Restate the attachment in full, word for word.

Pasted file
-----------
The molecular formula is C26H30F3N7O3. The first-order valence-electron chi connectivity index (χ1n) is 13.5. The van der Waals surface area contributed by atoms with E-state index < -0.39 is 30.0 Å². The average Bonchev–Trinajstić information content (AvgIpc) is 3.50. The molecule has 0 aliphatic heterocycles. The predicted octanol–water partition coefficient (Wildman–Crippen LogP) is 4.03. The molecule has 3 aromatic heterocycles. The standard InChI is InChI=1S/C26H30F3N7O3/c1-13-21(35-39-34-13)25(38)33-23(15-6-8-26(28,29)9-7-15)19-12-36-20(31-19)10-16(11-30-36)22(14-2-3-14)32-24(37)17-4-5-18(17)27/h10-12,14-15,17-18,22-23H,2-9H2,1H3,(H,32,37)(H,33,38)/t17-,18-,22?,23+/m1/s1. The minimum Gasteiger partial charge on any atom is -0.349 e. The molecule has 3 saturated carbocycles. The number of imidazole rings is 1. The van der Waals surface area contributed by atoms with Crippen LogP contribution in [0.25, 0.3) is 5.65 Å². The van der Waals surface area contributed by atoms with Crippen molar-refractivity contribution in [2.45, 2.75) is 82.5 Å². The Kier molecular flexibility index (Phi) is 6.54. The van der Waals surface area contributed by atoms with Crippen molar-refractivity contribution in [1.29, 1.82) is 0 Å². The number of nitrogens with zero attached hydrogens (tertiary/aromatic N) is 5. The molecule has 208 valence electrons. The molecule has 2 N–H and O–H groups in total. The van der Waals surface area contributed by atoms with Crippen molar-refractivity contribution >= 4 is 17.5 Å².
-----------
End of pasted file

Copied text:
The molecular formula is C26H30F3N7O3. The first-order valence-electron chi connectivity index (χ1n) is 13.5. The van der Waals surface area contributed by atoms with E-state index < -0.39 is 30.0 Å². The average Bonchev–Trinajstić information content (AvgIpc) is 3.50. The molecule has 0 aliphatic heterocycles. The predicted octanol–water partition coefficient (Wildman–Crippen LogP) is 4.03. The molecule has 3 aromatic heterocycles. The standard InChI is InChI=1S/C26H30F3N7O3/c1-13-21(35-39-34-13)25(38)33-23(15-6-8-26(28,29)9-7-15)19-12-36-20(31-19)10-16(11-30-36)22(14-2-3-14)32-24(37)17-4-5-18(17)27/h10-12,14-15,17-18,22-23H,2-9H2,1H3,(H,32,37)(H,33,38)/t17-,18-,22?,23+/m1/s1. The minimum Gasteiger partial charge on any atom is -0.349 e. The molecule has 3 saturated carbocycles. The number of imidazole rings is 1. The van der Waals surface area contributed by atoms with Crippen LogP contribution in [0.25, 0.3) is 5.65 Å². The van der Waals surface area contributed by atoms with Crippen molar-refractivity contribution in [2.45, 2.75) is 82.5 Å². The Kier molecular flexibility index (Phi) is 6.54. The van der Waals surface area contributed by atoms with Crippen molar-refractivity contribution in [1.29, 1.82) is 0 Å². The number of nitrogens with zero attached hydrogens (tertiary/aromatic N) is 5. The molecule has 208 valence electrons. The molecule has 2 N–H and O–H groups in total. The van der Waals surface area contributed by atoms with Crippen molar-refractivity contribution >= 4 is 17.5 Å².